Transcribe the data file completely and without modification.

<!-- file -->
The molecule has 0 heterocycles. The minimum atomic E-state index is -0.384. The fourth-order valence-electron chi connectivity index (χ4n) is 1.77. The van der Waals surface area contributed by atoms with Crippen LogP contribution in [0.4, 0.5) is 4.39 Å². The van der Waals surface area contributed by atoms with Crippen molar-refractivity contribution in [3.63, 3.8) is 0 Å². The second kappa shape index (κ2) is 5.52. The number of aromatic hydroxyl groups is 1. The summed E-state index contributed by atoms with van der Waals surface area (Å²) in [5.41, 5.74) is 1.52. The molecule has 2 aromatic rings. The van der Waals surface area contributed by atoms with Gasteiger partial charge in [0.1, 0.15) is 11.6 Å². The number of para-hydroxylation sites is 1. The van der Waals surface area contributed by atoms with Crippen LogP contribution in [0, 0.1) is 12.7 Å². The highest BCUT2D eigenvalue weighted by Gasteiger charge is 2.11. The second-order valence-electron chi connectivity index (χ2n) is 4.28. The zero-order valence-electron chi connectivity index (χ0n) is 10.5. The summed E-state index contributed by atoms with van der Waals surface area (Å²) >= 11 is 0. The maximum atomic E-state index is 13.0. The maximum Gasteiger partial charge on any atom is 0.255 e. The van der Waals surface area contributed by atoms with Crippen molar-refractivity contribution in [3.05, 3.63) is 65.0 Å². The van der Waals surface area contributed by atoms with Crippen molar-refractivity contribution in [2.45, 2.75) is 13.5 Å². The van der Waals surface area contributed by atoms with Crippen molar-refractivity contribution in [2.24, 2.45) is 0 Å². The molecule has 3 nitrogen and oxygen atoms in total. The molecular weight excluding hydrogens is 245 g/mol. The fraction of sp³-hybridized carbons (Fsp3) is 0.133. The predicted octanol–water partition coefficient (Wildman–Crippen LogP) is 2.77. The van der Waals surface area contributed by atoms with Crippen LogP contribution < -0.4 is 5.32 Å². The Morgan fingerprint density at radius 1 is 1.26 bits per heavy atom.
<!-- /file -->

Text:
The molecule has 0 heterocycles. The minimum atomic E-state index is -0.384. The fourth-order valence-electron chi connectivity index (χ4n) is 1.77. The van der Waals surface area contributed by atoms with Crippen LogP contribution in [0.4, 0.5) is 4.39 Å². The van der Waals surface area contributed by atoms with Crippen molar-refractivity contribution in [3.63, 3.8) is 0 Å². The second kappa shape index (κ2) is 5.52. The number of aromatic hydroxyl groups is 1. The summed E-state index contributed by atoms with van der Waals surface area (Å²) in [5.41, 5.74) is 1.52. The molecule has 2 aromatic rings. The van der Waals surface area contributed by atoms with Gasteiger partial charge in [0.1, 0.15) is 11.6 Å². The number of para-hydroxylation sites is 1. The van der Waals surface area contributed by atoms with Crippen LogP contribution in [0, 0.1) is 12.7 Å². The highest BCUT2D eigenvalue weighted by Gasteiger charge is 2.11. The second-order valence-electron chi connectivity index (χ2n) is 4.28. The zero-order valence-electron chi connectivity index (χ0n) is 10.5. The summed E-state index contributed by atoms with van der Waals surface area (Å²) >= 11 is 0. The maximum atomic E-state index is 13.0. The maximum Gasteiger partial charge on any atom is 0.255 e. The van der Waals surface area contributed by atoms with Crippen molar-refractivity contribution in [3.05, 3.63) is 65.0 Å². The van der Waals surface area contributed by atoms with Crippen molar-refractivity contribution in [2.45, 2.75) is 13.5 Å². The van der Waals surface area contributed by atoms with Crippen molar-refractivity contribution in [2.24, 2.45) is 0 Å². The molecule has 3 nitrogen and oxygen atoms in total. The molecular weight excluding hydrogens is 245 g/mol. The fraction of sp³-hybridized carbons (Fsp3) is 0.133. The predicted octanol–water partition coefficient (Wildman–Crippen LogP) is 2.77. The van der Waals surface area contributed by atoms with Crippen LogP contribution < -0.4 is 5.32 Å². The Morgan fingerprint density at radius 1 is 1.26 bits per heavy atom.